- Housewares retailer Crate and Barrel is working with customer identification and remarketing services provider CloudTags on a single-store pilot program that allows customers to carry around a "Mobile Tote" — a store-provided tablet for scanning product barcodes for more information, as well as searching items and adding them to a wishlist.
- There is no fee and no sign-in to the tablet necessary: However, customers who provide their email addresses can send themselves a list of items they would like to buy now or later, or if they decide to purchase while still in Crate and Barrel, they can access an exclusive Mobile Tote checkout line, and request a sales associate to gather the items for them.
- The pilot is running at the Crate and Barrel in the Westfield Old Orchard Shopping Center in Skokie, IL, and follows after CloudTags launched a similar program for British home furniture retailers Heal's.
Crate and Barrel's pilot program is all about enabling an omnichannel shopping experience. That can mean a lot of different things to a lot of different retailers, however. Some have begun linking and coordinating in-store, online and mobile shopping interfaces and experiences, but they also have hit walls in some cases as they have lacked enough data (or the right data) on customers to add more value to this coordinated approach.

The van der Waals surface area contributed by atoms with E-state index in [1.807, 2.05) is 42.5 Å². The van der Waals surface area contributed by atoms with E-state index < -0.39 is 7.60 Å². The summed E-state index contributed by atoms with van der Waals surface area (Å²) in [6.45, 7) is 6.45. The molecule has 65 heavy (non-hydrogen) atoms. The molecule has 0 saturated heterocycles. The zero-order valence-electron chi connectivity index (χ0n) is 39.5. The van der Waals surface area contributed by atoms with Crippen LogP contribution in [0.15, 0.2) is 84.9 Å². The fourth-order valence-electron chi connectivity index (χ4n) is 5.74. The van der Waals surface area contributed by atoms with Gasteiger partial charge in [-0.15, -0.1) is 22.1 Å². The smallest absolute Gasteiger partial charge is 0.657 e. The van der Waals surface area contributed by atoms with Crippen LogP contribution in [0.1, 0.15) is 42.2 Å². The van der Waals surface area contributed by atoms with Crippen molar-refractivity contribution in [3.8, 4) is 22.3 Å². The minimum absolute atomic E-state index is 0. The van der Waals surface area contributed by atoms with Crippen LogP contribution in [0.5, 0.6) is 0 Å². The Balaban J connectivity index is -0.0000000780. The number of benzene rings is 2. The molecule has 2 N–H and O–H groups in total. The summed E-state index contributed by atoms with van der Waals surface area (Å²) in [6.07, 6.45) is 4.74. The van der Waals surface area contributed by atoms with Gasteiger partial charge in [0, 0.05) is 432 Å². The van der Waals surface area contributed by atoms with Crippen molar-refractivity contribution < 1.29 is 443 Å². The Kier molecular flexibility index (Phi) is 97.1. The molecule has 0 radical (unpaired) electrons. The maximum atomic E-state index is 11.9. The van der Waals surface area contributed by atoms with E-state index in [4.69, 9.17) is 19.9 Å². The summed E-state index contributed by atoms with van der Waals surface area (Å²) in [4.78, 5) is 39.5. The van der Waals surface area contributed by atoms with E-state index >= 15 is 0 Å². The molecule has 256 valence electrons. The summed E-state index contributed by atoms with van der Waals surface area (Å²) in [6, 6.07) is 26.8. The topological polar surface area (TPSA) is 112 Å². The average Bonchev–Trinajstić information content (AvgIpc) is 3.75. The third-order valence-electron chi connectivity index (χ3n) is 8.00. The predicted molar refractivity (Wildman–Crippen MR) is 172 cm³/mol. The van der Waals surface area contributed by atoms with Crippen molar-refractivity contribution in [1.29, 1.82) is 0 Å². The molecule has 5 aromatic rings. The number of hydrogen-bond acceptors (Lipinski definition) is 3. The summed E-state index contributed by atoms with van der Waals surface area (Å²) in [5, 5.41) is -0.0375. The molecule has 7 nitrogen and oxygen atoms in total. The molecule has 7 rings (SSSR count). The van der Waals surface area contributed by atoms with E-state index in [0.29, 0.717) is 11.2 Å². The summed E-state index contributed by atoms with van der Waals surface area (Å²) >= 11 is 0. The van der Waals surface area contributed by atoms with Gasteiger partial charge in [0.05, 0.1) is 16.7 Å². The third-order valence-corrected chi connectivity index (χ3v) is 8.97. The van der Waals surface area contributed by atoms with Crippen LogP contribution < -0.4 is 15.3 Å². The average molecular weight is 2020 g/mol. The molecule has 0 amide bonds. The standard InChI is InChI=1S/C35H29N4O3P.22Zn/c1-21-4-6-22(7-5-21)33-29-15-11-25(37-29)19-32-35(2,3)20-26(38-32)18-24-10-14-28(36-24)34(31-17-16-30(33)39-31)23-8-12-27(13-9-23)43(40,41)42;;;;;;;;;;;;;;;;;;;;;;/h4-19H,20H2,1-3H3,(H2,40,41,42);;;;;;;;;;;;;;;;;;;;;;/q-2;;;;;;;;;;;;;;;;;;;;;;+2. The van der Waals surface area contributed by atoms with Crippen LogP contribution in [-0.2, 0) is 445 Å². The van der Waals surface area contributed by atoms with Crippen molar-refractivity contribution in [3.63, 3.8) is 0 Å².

With hurdles still to overcome, most retailers remain in an experimental phase, especially in their efforts to somehow coordinate mobile search and shopping trends with in-store visits. They might do that by offering mobile-specific coupons and offers to shoppers using their mobile devices to search products and prices while in a brick-and-mortar locations, or via other efforts.
In comparison to those efforts, Crate and Barrel's pilot program is refreshing simplely. The store (or, rather, CloudTags) provides a tablet for shoppers so they feel they are getting treated to something right from the start. It's true that customers often have their own phones and tablets in hand as they shop, but getting a different device handed to them for free (at least while they stay in the store) could have a way of rebooting their expectations for the shopping experience they are embarking on.
For now, it's an experiment like all the rest, but as brick-and-mortar stores look at ways to enhance the shopping experience using new technology, retailers could do worse than simply giving them a new gadget to play with for a while during their visit.